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Where Are All the Non-Wires Alternatives?

  |   Solar, solar industry

Earlier this month, Washington, D.C.-based Pepco became the latest United States utility to seek out non-wires alternatives (NWAs) to address an upcoming constraint on its network.

In early August, the Exelon subsidiary called on distributed energy developers and other stakeholders to propose alternatives to installing a fifth transformer at one of its substations. The existing transformers are forecasted to exceed their firm capacity by 2026.

Will any of the proposals submitted to Pepco early next year succeed?

Only time will tell, but a new Wood Mackenzie research report finds that on average, NWAs proposed in the United States move forward only 40 percent of the time.

That’s because NWA proposals are still often deemed either more expensive or less reliable than the conventional reinforcement option.

Most NWA opportunities identified do not get implemented

Wood Mackenzie defines NWAs as projects in which utilities use distributed energy resources (DERs) and other technologies to reinforce the grid, instead of relying on conventional transmission and distribution assets.

Regulations in some states are increasingly encouraging utilities to identify NWA opportunities whenever possible, but the decision on whether to pursue them is left to utilities’ cost-benefit analyses.

The pipeline of new NWA opportunities — those looming grid upgrades that could potentially be met through DERs, according to the assessment of the utilities that have identified them — is growing in the U.S.. According to WoodMac data, about 850 megawatts of power capacity in the form of NWA projects have been identified or already implemented across the country. 

However, the current pace of developments remain too slow and scarce to make NWAs a significant business opportunity for DER providers.

Most of these projects are in states where regulators mandate that utilities identify new NWA opportunities as part of their grid planning process, such as New York and California. Indeed, these two states host 72 percent of the 321 projects included in Wood Mackenzie’s US NWA database.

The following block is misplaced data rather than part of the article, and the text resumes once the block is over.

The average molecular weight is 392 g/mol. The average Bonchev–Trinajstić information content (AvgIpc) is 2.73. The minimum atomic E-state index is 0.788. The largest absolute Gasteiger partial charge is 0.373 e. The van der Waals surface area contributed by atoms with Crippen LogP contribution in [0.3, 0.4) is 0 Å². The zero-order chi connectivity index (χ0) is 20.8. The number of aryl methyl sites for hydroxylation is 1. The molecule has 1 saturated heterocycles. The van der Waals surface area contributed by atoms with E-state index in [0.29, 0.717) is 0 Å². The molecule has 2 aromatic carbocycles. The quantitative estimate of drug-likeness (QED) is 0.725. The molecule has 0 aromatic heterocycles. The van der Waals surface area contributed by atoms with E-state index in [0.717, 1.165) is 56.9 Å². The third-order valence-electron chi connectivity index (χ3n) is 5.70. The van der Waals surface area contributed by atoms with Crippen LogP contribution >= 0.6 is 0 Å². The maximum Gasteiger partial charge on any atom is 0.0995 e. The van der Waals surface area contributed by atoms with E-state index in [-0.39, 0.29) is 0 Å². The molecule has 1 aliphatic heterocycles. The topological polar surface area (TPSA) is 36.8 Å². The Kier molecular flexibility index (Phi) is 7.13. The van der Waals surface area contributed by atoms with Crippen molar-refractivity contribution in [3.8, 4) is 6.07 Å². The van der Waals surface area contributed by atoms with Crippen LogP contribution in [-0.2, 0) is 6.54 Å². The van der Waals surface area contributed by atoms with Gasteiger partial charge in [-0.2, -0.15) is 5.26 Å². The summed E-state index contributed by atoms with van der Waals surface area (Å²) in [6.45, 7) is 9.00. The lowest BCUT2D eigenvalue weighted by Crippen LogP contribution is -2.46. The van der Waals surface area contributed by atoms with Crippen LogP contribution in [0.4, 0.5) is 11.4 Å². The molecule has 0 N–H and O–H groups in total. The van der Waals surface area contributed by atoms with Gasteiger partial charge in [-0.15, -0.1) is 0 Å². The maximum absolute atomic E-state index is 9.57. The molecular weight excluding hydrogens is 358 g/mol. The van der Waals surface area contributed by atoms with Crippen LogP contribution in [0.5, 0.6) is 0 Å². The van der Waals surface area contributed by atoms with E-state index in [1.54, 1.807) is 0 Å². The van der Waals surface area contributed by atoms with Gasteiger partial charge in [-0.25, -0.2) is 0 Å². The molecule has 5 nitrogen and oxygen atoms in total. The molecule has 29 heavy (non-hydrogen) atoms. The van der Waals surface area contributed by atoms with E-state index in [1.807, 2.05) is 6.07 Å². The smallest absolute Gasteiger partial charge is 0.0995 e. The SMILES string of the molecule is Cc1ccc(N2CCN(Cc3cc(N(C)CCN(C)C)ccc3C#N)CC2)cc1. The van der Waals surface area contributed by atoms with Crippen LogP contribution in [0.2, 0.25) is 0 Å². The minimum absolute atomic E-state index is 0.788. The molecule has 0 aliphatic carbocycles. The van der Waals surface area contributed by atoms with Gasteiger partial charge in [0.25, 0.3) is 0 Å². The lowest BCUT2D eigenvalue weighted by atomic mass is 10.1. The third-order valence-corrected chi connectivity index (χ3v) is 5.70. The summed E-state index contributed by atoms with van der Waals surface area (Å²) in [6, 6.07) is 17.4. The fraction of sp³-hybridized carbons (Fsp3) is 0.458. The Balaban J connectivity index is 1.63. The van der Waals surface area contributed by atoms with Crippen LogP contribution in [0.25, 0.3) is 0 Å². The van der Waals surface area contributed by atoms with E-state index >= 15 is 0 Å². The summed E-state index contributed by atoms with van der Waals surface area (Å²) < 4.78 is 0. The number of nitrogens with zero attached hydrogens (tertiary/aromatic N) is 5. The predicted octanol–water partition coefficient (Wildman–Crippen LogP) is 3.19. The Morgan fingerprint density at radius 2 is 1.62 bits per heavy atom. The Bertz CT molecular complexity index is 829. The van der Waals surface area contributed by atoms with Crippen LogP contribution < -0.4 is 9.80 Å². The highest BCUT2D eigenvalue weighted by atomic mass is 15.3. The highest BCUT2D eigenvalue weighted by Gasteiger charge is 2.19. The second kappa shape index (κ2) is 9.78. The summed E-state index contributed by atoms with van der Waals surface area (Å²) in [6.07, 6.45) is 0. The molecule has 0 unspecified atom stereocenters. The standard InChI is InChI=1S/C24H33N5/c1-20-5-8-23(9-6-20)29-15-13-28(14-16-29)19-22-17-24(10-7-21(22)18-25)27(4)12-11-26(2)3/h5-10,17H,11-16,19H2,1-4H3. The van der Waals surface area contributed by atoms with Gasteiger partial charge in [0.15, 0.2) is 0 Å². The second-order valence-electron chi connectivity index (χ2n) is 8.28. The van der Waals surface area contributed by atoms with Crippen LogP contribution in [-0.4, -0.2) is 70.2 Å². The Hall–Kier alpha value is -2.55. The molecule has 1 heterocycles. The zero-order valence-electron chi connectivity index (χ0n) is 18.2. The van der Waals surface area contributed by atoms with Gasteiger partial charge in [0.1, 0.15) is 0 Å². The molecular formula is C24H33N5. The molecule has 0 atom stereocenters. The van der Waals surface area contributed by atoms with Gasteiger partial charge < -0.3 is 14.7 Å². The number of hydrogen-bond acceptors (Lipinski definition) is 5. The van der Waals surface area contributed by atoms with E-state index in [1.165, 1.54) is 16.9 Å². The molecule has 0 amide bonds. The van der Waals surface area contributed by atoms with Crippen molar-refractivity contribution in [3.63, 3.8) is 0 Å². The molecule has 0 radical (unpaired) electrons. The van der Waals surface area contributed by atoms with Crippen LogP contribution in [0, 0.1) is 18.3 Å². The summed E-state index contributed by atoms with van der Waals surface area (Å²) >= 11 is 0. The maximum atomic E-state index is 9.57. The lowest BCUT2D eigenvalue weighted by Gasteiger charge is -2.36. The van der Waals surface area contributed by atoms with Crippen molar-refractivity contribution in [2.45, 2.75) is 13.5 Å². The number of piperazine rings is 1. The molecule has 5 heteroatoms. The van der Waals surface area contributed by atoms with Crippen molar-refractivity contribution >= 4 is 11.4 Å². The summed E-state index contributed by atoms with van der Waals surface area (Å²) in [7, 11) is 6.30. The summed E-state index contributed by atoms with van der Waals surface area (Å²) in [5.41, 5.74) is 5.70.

At the same time, as more regulators push more utilities to report on a wider set of potential NWA projects, the number of NWA opportunities being implemented compared to the total identified in the database is shrinking. That’s because an increasing number of identified projects have little to no hope of moving on to solicitation.

This situation has created a double-edged sword for the sector. On one hand, broad disclosure of NWA opportunities provides useful information for interested third parties, such as DER providers and utilities and regulators in other states.

On the other hand, this broad disclosure dilutes the share of NWA projects progressing towards implementation. This situation risks decreasing interest in NWAs from the same third parties, as projects only move forward in 40 percent of cases.

Cost and reliability concerns are the main factors that result in projects not being pursued.

Every NWA project is  unique and presents specific challenges. The strength of relationships between DER providers and utilities is a major factor in whether or not NWA project move forward. So are siting and permitting issues. All of this complicates relying on DERs for grid upgrades, even for those utilities that are openly committed to pursuing NWAs.

Battery storage emerges as preferred NWA resource

Declining DER costs and the development of new value streams for DERs via market design reform will be key enablers of greater penetration of NWAs on the U.S. grid over the coming years.  

For example, Wood Mackenzie expects the implementation of FERC Order 841 to increase the feasibility of NWAs that use battery storage solutions.

The ability to value stack by participating in wholesale markets will likely enable DERs providers to offer utilities a more attractive solution for their NWA projects.

Wood Mackenzie’s recent report finds that of those NWAs that do move forward, front-of-the-meter battery storage is the technology of choice.

Thanks to its greater cost-competitiveness compared to other resources, battery storage accounts for the majority of NWA project capacity currently under implementation in the U.S., and Wood Mackenzie expects FERC Order 841 will strengthen this trend going forward.

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Francesco Menonna is a grid edge analyst at Wood Mackenzie and author of the recent report ‘US non-wires alternatives H1 2020: Battery storage seizes top spot as utilities’ preferred non-wires resource.’